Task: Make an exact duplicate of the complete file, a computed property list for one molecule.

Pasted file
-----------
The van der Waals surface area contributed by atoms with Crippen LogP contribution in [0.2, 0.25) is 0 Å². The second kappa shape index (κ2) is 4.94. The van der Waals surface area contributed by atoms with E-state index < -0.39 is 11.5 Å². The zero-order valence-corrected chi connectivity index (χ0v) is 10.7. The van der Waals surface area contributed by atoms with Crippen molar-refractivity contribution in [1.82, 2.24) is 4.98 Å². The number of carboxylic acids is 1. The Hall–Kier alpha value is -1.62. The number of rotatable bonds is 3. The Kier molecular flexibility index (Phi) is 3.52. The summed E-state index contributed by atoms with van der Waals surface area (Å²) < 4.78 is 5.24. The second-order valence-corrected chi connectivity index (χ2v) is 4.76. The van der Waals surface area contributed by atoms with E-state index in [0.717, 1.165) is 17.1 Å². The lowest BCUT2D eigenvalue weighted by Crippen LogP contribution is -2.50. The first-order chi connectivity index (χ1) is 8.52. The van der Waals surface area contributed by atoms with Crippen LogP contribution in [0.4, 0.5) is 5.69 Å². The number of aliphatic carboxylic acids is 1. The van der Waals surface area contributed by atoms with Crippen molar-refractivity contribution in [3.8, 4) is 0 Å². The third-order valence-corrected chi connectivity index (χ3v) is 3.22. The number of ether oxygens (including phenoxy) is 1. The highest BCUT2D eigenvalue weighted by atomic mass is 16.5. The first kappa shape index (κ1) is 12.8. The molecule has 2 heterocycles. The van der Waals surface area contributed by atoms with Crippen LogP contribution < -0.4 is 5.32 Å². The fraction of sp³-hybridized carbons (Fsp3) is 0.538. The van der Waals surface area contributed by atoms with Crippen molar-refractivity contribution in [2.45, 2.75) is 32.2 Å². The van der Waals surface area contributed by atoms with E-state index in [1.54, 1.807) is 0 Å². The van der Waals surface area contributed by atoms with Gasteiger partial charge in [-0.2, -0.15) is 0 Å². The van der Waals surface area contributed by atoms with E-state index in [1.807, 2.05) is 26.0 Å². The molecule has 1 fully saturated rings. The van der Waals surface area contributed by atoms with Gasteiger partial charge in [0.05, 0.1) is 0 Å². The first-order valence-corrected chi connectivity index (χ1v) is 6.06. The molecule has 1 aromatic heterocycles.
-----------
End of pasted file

The van der Waals surface area contributed by atoms with Crippen LogP contribution in [0.2, 0.25) is 0 Å². The second kappa shape index (κ2) is 4.94. The van der Waals surface area contributed by atoms with E-state index < -0.39 is 11.5 Å². The zero-order valence-corrected chi connectivity index (χ0v) is 10.7. The van der Waals surface area contributed by atoms with Crippen molar-refractivity contribution in [1.82, 2.24) is 4.98 Å². The number of carboxylic acids is 1. The Hall–Kier alpha value is -1.62. The number of rotatable bonds is 3. The Kier molecular flexibility index (Phi) is 3.52. The summed E-state index contributed by atoms with van der Waals surface area (Å²) < 4.78 is 5.24. The second-order valence-corrected chi connectivity index (χ2v) is 4.76. The van der Waals surface area contributed by atoms with E-state index in [0.717, 1.165) is 17.1 Å². The lowest BCUT2D eigenvalue weighted by Crippen LogP contribution is -2.50. The first-order chi connectivity index (χ1) is 8.52. The van der Waals surface area contributed by atoms with Crippen LogP contribution in [0.4, 0.5) is 5.69 Å². The number of aliphatic carboxylic acids is 1. The van der Waals surface area contributed by atoms with Crippen molar-refractivity contribution in [3.8, 4) is 0 Å². The third-order valence-corrected chi connectivity index (χ3v) is 3.22. The number of ether oxygens (including phenoxy) is 1. The highest BCUT2D eigenvalue weighted by atomic mass is 16.5. The first kappa shape index (κ1) is 12.8. The molecule has 2 heterocycles. The van der Waals surface area contributed by atoms with Crippen LogP contribution < -0.4 is 5.32 Å². The fraction of sp³-hybridized carbons (Fsp3) is 0.538. The van der Waals surface area contributed by atoms with Crippen molar-refractivity contribution in [2.45, 2.75) is 32.2 Å². The van der Waals surface area contributed by atoms with E-state index in [1.54, 1.807) is 0 Å². The van der Waals surface area contributed by atoms with Gasteiger partial charge in [-0.2, -0.15) is 0 Å². The van der Waals surface area contributed by atoms with E-state index in [1.807, 2.05) is 26.0 Å². The molecule has 1 fully saturated rings. The van der Waals surface area contributed by atoms with Gasteiger partial charge in [0.05, 0.1) is 0 Å². The first-order valence-corrected chi connectivity index (χ1v) is 6.06. The molecule has 1 aromatic heterocycles.